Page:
Engineering a functional synthetic thymus


  • Prof Clare Blackburn

    University of Edinburgh

  • Prof Graham Anderson

    University of Birmingham

  • Prof Georg Holländer

    University of Oxford

  • Prof Jon Chapman

    University of Oxford

  • Prof Matthias Lutolf

    École Polytechnique Fédérale de Lausanne

Project summary

T cells are a type of white blood cell that are required in our immune system to fight infection. The thymus produces a pool of T cells that protect our bodies from infection and cancer but do not attack our bodies to cause autoimmune diseases. The processes through which it does this are complex, and it is not yet possible to make equivalent T-cell pools in the lab. It has recently become possible to use T cells as therapies to control cancer. If we could recreate a functional lab-grown thymus, this would allow us to make T-cell pools and open possibilities for discovering new therapies.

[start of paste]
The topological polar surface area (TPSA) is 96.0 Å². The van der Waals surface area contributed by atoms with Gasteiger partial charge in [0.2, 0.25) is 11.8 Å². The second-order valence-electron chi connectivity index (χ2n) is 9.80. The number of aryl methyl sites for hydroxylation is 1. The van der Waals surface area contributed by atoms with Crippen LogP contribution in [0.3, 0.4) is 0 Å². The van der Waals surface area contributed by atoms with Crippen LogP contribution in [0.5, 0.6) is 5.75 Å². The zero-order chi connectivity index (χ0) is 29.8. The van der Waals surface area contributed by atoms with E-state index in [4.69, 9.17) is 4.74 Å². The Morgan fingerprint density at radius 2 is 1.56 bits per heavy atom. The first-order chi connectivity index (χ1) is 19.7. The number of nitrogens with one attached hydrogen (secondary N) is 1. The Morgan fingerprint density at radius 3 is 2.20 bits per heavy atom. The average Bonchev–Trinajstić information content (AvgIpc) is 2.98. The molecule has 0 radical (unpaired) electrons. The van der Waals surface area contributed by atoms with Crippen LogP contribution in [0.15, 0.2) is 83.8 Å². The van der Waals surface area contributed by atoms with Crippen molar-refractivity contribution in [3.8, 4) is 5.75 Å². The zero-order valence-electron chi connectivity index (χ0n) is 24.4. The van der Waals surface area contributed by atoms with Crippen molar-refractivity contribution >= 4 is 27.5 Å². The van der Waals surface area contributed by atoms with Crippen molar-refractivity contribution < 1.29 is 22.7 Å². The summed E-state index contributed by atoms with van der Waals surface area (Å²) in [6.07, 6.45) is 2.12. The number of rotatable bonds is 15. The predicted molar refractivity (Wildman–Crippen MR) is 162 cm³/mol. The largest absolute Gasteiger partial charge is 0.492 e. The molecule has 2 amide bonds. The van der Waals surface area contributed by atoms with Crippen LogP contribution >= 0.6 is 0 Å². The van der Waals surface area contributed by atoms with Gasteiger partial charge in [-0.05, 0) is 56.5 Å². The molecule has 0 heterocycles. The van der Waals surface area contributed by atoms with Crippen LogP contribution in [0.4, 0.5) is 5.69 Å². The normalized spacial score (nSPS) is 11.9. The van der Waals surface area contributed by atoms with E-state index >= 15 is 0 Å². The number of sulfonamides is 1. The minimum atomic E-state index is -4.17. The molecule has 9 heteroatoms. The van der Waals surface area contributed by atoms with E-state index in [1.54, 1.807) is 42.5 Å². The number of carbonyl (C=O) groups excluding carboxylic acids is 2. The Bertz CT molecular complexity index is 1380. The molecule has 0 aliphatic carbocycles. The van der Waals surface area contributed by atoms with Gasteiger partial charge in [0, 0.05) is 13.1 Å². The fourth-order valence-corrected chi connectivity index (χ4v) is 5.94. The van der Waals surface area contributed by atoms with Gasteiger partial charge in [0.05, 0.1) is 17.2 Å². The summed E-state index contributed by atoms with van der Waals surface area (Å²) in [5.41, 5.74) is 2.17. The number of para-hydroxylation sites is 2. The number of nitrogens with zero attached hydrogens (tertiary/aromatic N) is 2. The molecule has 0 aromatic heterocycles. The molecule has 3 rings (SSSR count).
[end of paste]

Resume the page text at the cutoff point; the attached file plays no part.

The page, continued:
We want to create a fully functional thymus in the lab, by using stem cell technology together with tissue engineering. Creating  this ‘synthetic thymus’ would open enormous possibilities for basic research and new T-cell therapies.